It is a truism that pharmaceutical research is not possible without patent protection. The 20 or 21-year term of a patent is more than sufficient for many branches of industry, but not so in the field of pharmaceuticals, because the lengthy clinical test phases and approval procedures mean that it can sometimes take 15 years before the first commercial exploitation is possible. The remaining time is then no longer sufficient to recover the development costs, let alone make a profit.
The legislator has recognized this and, with the so-called „Supplemental Protection Certificates“, offers a possibility to extend the patent protection for active ingredients from the fields of pharmaceuticals and crop protection by 5 years, provided that an approval exists for the substances. Depending on when this occurs, however, even an SPC may only provide a small additional period of patent protection.
Life cycle management in the pharmaceutical industry
It is therefore the aim of any patent-strategic life cycle management to extend the period of protection for an active ingredient by staggering selection inventions over the term of the basic patent, as exemplified in the figure on the left side.
In addition to applications relating to further pharmacological effects („2nd medical indication“), solubility enhancement by claiming special salts and solvates, forms of administration (oral, subcutaneous, etc.) and dosage regimes, the galenic of the active ingredients, so-called „drug delivery“, is one of the most important strategic claim topics. In fact, in most cases, the form of delivery proves to be as important as the active ingredient itself. The way in which an active ingredient is prepared for application depends on the purpose to be achieved. Basically, three requirements can be distinguished:
1. How can the active ingredient be transported to the specific location in the organism (e.g., a cell) so that it can exert its effect there?
2. How can the active ingredient be protected during oral uptake so that it is not destroyed on its way through the body, for example by the acidic pH in the gastrointestinal tract?
3. How can the bioavailability of the active ingredient be extended over a longer period of time, for example by controlled release?
Macro- and microcapsules
Encapsulation is suitable for protecting an active ingredient against premature metabolization or release. In this process, the active ingredient is encapsulated in a shell that has to meet the respective requirements, e.g., be resistant to high or low pH values for a certain period of time or degrade only slowly in a certain environment, thus releasing the active ingredient gradually. A distinction is made between macro-capsules with diameters of about 0.1 to about 5 mm or micro-capsules with diameters of about 0.0001 to about 0.1 mm. The capsules are generally finely dispersed liquid or solid phases coated with film-forming polymers, during the production of which the polymers are deposited on the material to be coated after emulsification and coacervation or interfacial polymerization.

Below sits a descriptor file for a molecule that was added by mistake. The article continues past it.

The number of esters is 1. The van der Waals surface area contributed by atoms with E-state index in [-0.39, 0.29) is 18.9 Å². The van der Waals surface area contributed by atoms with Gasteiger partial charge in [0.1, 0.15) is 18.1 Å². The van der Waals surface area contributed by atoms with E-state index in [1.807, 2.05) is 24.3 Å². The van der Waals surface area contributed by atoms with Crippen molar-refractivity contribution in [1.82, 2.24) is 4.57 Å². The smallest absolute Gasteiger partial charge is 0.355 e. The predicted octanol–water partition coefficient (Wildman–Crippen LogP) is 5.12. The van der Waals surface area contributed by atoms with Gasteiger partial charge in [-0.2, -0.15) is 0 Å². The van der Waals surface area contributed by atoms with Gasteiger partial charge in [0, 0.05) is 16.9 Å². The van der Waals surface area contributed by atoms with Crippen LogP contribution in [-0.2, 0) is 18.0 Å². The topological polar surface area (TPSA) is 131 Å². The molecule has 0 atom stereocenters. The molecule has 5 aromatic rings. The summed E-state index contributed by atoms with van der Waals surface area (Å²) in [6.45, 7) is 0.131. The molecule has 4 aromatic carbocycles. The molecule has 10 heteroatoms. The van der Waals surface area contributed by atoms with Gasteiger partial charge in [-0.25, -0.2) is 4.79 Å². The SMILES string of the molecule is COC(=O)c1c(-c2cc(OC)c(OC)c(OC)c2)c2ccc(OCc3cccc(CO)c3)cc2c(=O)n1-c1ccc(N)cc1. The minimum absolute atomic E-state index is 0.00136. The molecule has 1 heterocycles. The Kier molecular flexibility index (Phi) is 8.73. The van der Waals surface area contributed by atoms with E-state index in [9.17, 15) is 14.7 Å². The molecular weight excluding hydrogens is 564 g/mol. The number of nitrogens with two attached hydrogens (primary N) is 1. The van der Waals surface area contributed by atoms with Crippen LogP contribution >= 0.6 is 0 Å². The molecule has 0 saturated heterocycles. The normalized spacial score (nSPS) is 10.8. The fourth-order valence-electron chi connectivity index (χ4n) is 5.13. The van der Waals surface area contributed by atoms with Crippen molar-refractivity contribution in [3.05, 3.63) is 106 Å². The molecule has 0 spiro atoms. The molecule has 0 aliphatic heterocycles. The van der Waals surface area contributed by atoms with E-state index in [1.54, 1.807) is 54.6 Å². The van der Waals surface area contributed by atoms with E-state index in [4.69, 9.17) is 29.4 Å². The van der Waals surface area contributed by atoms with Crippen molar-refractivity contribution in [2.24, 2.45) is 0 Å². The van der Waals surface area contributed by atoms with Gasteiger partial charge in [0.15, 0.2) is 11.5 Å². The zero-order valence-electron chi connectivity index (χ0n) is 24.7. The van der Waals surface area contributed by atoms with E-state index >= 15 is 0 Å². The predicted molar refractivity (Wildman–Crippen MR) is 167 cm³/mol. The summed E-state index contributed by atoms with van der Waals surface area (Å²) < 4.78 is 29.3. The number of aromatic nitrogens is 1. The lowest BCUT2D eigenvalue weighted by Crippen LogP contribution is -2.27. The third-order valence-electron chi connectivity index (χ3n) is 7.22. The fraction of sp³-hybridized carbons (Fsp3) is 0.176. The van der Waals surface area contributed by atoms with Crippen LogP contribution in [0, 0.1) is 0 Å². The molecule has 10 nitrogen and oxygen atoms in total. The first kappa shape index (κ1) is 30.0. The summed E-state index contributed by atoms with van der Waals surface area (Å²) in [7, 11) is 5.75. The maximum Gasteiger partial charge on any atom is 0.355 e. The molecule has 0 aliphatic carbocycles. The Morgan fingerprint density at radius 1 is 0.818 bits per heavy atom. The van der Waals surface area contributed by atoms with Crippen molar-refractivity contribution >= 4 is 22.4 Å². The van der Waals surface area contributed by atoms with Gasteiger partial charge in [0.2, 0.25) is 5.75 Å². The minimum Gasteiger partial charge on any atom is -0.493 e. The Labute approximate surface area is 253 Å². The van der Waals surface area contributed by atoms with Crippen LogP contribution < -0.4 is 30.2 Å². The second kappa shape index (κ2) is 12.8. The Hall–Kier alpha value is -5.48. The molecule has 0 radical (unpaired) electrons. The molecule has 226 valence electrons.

For industrial purposes, for example, urea-formaldehyde capsules can be considered, but these may not be used in cosmetics or pharmaceuticals. There, mainly coacervates of anionic and cationic polymers are used. From the prior art, there are thousands of patents and patent applications in various technical fields dealing with encapsulation technologies and it is amazing that there is still room for improvement inventions.
Vectors and nanoparticles
However, in order to introduce active substances into cells in a targeted manner, the known encapsulation technologies are ruled out. Instead, biomolecules, such as DNA, RNA, or peptides, are reversibly delivered through the cell wall using carriers known as vectors, which are then released.
To produce these vectors, the carrier – usually a polymer – is introduced into the oil phase of a microemulsion. By using double emulsion techniques (water/oil/water), hydrophilic molecules, such as most biomolecules, can be incorporated into the polymer matrix or docked onto the polymer surface, obtaining nanoparticles. When the solvent is removed by evaporation or extraction, the vector consisting of carrier and biomolecule remains. Peptides entrapped in such nanoparticles are protected from enzymatic degradation and are released only slowly. This property has been used as an advantage for injectable depots, but can be detrimental to bioavailability when administered orally.
The first generation of these vectors included cationic polymers such as poly(ethyleneimine) (PEI) and poly(lysine), but their use was associated with a significant degree of cytotoxicity. Therefore, high gene expression was usually achieved only at the expense of cell viability. In addition, PEI is not biodegradable and may not be safe for long-term treatment of patients.
Instead, branched poly-beta-amino esters (PBAE), which have a cationic character in physiological solutions and can therefore bind nucleic acids, represent the state-of-the-art. They are both, biodegradable and toxicologically safe. They are also suitable for transporting active substances directly into the epithelial cells of the lung by nebulization, for example. These vectors were first patented by the Agency for Science Technology and Research (AStar). Important patents in this field are held by MIT and John Hopkins University. Nevertheless, there are a number of ways to avoid costly licensing here by switching to PBAEs, which are free prior art.
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